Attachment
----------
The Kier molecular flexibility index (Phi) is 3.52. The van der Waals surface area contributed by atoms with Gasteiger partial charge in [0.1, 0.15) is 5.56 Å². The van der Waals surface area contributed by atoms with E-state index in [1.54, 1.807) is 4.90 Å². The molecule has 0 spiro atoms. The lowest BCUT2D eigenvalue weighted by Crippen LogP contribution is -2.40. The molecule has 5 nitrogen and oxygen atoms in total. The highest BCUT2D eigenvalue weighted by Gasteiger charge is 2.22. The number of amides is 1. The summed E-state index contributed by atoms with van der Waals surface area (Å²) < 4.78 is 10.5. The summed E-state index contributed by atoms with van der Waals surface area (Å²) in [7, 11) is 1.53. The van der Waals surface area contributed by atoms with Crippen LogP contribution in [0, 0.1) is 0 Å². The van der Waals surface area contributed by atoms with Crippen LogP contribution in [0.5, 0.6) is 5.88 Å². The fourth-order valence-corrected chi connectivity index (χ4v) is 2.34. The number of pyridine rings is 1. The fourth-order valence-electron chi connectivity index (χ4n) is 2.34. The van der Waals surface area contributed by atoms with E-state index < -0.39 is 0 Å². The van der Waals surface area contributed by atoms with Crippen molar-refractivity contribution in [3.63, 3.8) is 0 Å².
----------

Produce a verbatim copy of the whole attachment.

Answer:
The Kier molecular flexibility index (Phi) is 3.52. The van der Waals surface area contributed by atoms with Gasteiger partial charge in [0.1, 0.15) is 5.56 Å². The van der Waals surface area contributed by atoms with E-state index in [1.54, 1.807) is 4.90 Å². The molecule has 0 spiro atoms. The lowest BCUT2D eigenvalue weighted by Crippen LogP contribution is -2.40. The molecule has 5 nitrogen and oxygen atoms in total. The highest BCUT2D eigenvalue weighted by Gasteiger charge is 2.22. The number of amides is 1. The summed E-state index contributed by atoms with van der Waals surface area (Å²) < 4.78 is 10.5. The summed E-state index contributed by atoms with van der Waals surface area (Å²) in [7, 11) is 1.53. The van der Waals surface area contributed by atoms with Crippen LogP contribution in [0, 0.1) is 0 Å². The van der Waals surface area contributed by atoms with Crippen LogP contribution in [0.5, 0.6) is 5.88 Å². The fourth-order valence-corrected chi connectivity index (χ4v) is 2.34. The number of pyridine rings is 1. The fourth-order valence-electron chi connectivity index (χ4n) is 2.34. The van der Waals surface area contributed by atoms with E-state index < -0.39 is 0 Å². The van der Waals surface area contributed by atoms with Crippen molar-refractivity contribution in [3.63, 3.8) is 0 Å².